The casting of COLOR OUT OF SPACE is so crucial to its success. Joely Richardson is sympathetic and strong as a woman attempting to pull her life back together. She is just becoming comfortable with her healthy body again and tenderly moves back to normalcy. She communicates this with action, not words and it resonates through her interactions with the entire family, who seem to respect her, but still want to protect her. Tommy Chong plays Ezra, a stoned-out squatter living in a shack on the back of the property. Aside from his awesome presence and personality, he provides the closest possible thing to an explanation of the other worldly stuff doing on with his far-out ramblings. Madeleine Arthur is a true standout here as Lavinia. She delivers the right balance of rebellious youth and knowledgeable mystic qualities that makes her such an interesting contradiction. Her emotive eyes are entrancing, and she really shines as the one most in touch with all of the weirdness going on.

I have to say something about Nicholas Cage’s performance here as the patriarch of the Gardner family. While Cage has become meme-worthy and is seen as an industry joke to some, I think this was genius to cast him as Nathan Gardner. Without Cage’s quirky obsession with alpacas and his operatic singing while in the car, the role of Nathan would be such a bland and forgettable character. He would basically simply be the over-protective father if not for Cage’s presence. Say what you will about Cage, but he gives his all to deliver a human, yet extremely alien-like performance to everything he does. He is more restrained here than most of his roles, but the weirdness seeps through when he’s focusing on the way he comes off in the TV interview or simply saying the line “Boobs.” in a way that can only be done by this actor. But Cage still knows how to deliver some terrifying lines like “Billy lives in the well now.” and the soul-shattering realization at the end of “That’s not my family.” Those following Cage’s career closely will also notice another peach reference while they are cutting tomatoes in the kitchen.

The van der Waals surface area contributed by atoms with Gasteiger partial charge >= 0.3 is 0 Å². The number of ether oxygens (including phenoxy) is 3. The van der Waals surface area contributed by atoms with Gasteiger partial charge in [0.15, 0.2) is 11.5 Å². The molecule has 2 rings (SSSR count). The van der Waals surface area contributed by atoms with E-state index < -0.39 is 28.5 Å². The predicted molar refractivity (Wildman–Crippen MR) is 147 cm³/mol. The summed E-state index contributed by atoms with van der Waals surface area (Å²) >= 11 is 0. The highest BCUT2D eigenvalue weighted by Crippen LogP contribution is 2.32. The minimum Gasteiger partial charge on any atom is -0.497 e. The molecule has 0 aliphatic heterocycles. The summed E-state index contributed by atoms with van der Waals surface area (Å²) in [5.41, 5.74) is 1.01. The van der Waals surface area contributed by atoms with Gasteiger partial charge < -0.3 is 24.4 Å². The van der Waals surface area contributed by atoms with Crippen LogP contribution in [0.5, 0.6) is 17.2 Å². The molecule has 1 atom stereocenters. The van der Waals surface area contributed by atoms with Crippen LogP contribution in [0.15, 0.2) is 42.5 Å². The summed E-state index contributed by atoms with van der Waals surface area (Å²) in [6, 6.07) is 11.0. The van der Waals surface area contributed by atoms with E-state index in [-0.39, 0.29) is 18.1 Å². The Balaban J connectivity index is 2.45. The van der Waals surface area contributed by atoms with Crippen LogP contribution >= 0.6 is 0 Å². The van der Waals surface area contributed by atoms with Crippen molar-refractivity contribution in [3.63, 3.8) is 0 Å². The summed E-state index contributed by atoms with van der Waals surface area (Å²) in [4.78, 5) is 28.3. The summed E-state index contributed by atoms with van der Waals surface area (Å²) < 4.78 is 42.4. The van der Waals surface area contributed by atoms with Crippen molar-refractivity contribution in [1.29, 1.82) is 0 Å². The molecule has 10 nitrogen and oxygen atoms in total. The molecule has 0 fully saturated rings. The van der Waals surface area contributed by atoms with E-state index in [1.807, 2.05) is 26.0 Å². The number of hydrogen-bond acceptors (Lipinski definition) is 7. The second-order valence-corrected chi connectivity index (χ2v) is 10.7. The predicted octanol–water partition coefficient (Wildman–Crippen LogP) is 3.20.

There are so many small moments that really stand out in COLOR OUT OF SPACE. The film juggles CG and practical effects masterfully. You get a CG praying mantis, and then you get a practical effects Alpaca monstrosity. The final nightmarish effects used on Theresa and Jack are a blend of all forms; CG, practical effects, and camera trickery, making it one of the most terrifying scenes of the film. While much of this is familiar, Stanley and his effects team deliver a film that looks, feels, and sounds like no other. The subtle to thunderous music adds another layer of excellence to the film. There is so much from beginning to end to soak in, let envelop, terrify and utterly enjoy.

COLOR OUT OF SPACE is a story that has been told before in films like THE CURSE, DIE MONSTER DIE, ANNIHILATION, CREEPSHOW, THE BLOB, and so many other films. But unlike those entertaining, yet flawed films, Richard Stanley’s COLOR OUT OF SPACE get the story right even when things go cosmic and out of this world. Stanley is always grounding the story with this family, smartly focusing on their peril as a means to keep the viewer’s investment anchored. I found every minute of this film to be enchanting and fearless. Stanley goes intergalactic in the final moments and it is riveting to see Lovecraft’s world finally shown in such brilliant colors, shapes, and overwhelming feelings. You’ve got to give it up to filmmaker Richard Stanley who triumphantly returns to horror by kicking in the door and burrowing into your psyche with this utter decimation of the modern family. It’s simply groundbreaking filmmaking and a no brainer as the best all-around horror film I’ve seen this year.

Click here for the trailer!!

THE 2019-2020 COUNTDOWN!

#2 – RELIC
#10 – HOST
#19 – BUTT BOY
#20 – BECKY
#24 – ALONE
#26 – AMULET

M. L. Miller is a wordslinger/writer of wrongs/reviewer/interviewer/editor of MLMILLERWRITES.COM. Follow @Mark_L_Miller.

I’ve set up a Patreon Page to help keep the lights on at MLMILLERWRITES, so if you have extra dough, please support me!

Interested in advertising on MLMILLERWRITES? Feel free to contact me here and we can talk turkey!

Don’t forget to share, like, and come back tomorrow for more reviews!